When I lived in New York City I walked everywhere, and all the time. It wasn’t just because driving there is insane and I didn’t have a car anyway. The city calls you forth. In decent weather you can walk for miles and hardly be aware of it. As a walker I was not alone. New York is a city of them. On visits upstate I’d see a great many hefty people. At malls I’d get stuck in aisles behind matching double-wides. In the city there wasn’t much of that.
People often think of New York as a decadent and unhealthful place. I began to wonder if in fact the opposite was true. I made some calls but couldn’t get anywhere. This was about fifteen years ago. Apparently, some researchers have been on the case in the years since. The current (August 15th) issue of New York magazine has a feature story called “Why New Yorkers Last Longer.” Residents there, it turns out, live on average nine months longer than Americans do generally. Their life expectancy is increasing at a faster rate. Walking is a major reason why.
Prevention Magazine has named the city the nation’s best for walking, for two years. This will come as no surprise to most who have spent time there. But walking is not just a matter of evening excursions to the East Village for dinner, or to Central Park. It is built into daily life. Even if you take the subway you are rushing up and down the station stairs. If you live in a walk-up apartment, you lug your groceries up several flights at the end of the day. It can be a drag. But it does keep the lard off.
New York compares the city to a “massive exercise machine.” “Every block doubles as a racewalking track, every subway station is a StairMaster.” This is suggestive, moreso than the writer seemed to realize. What New York City still provides today once was part of daily life generally. People used to walk. They used to climb stairs, cut wood, carry water, sweep floors. In the U.S., this thing we call, with strange euphemism, “the economy”, has eliminated such physical exertions from daily life, and then sold us commoditized substitutes for them.
People drive to suburban “health” clubs and then walk on treadmills, using electricity in the process instead of using productively the energy they already have consumed in the form of food. Destroy what we have for free, then sell us a substitute for money. Economists call this “growth.” In reality it’s a treadmill that keeps us running faster – and spending more – just to stay in place.
The walking city has large implications for the nation’s debate over health care, which is not really about health at all. It is about sickness treatment. Sickness is assumed. The only question is how to pay for medical treatment and how it will be delivered. Yet even if the nation embraces some kind of unified finance system, which I favor; and even if it goes to a socialized delivery system, which I think I don’t – we still will be on a collision course with reality.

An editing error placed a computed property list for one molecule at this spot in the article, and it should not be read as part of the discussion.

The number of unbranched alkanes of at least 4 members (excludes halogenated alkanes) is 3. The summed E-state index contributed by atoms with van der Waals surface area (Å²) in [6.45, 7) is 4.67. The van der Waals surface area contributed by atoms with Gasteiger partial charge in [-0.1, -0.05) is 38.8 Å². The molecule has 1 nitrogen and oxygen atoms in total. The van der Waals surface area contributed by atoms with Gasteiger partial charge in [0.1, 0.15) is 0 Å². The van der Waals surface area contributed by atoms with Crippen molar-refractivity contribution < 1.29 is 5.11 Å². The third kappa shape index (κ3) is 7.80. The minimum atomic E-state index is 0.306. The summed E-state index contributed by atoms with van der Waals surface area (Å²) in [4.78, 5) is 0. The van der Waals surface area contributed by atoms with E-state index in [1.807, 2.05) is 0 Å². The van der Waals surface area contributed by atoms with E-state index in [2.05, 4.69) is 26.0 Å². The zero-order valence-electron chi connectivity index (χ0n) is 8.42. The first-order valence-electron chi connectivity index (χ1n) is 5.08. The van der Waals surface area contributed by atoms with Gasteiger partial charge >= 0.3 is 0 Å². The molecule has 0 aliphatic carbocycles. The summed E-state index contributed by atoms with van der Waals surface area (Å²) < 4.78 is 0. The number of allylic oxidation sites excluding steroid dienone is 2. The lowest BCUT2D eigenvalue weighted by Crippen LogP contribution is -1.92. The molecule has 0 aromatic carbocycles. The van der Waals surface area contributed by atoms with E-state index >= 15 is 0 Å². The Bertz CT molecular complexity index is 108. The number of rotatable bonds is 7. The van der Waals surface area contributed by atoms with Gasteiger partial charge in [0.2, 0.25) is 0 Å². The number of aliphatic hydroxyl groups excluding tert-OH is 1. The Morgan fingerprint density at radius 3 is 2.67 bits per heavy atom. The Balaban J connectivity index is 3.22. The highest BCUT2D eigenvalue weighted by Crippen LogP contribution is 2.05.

Treatments are becoming ever more sophisticated and expensive. Drug companies and their helpers in the psychiatry profession are redefining every state and stage of existence as a pathology in need of a pharmaceutical “intervention.” There isn’t enough money in existence to pay for all the treatment the drug companies et al want us to believe we need, under single payer or any other plan. (Don’t forget. For the treatment industry to meet its own growth targets, it is necessary for us to believe that we need more and more.)
The alternative is prevention, and that means public health. Public health has gotten short shrift since the Reagan years. Corporations cannot make much money from it, so the Reaganites, and the Bushites after them, turned instinctively to individual medicine and its high-tech wonders. Yet public health has been responsible for most increases in longevity. It is not just a matter of vaccination and sanitation, a healthful environment, fewer toxics in our food, and the like, important as those are. Public health involves as well the design of the places we inhabit — for example, walking cities.
People of a Rightward bent harrumph about individual initiative and virtue. If we have character and gumption we will get off our duffs and walk regardless where we are. Actually, I’m pretty big on those myself. But we individuals live in a world of others, and built by them. We walk where the sidewalks already are. If housing is too far from work and shopping then we can’t walk at all. I have tried using my gumption and initiative to go for walks from motels on neon nowhere fast food strips. I didn’t get far.
Design has an affect on us. The people who build supermarkets and malls have turned this into a science of consumer atmospheric. We walk more in New York City than in suburbs where there is no place to walk to. Destinations pull us on, as does the life we pass along the way. Build it for walking and they will walk. Enable kids to walk to school, and provide plenty of time and space for play afterwards, and they will be far more healthy as kids and as adults.
This is commons based health policy. It starts with the places we inhabit together as opposed to the treatments – no matter how paid for – that we consume apart. Let’s listen to the presidential candidates expound on “health care” and see if they mention public health, prevention, and habitat design. Let’s see if they talk about health at all.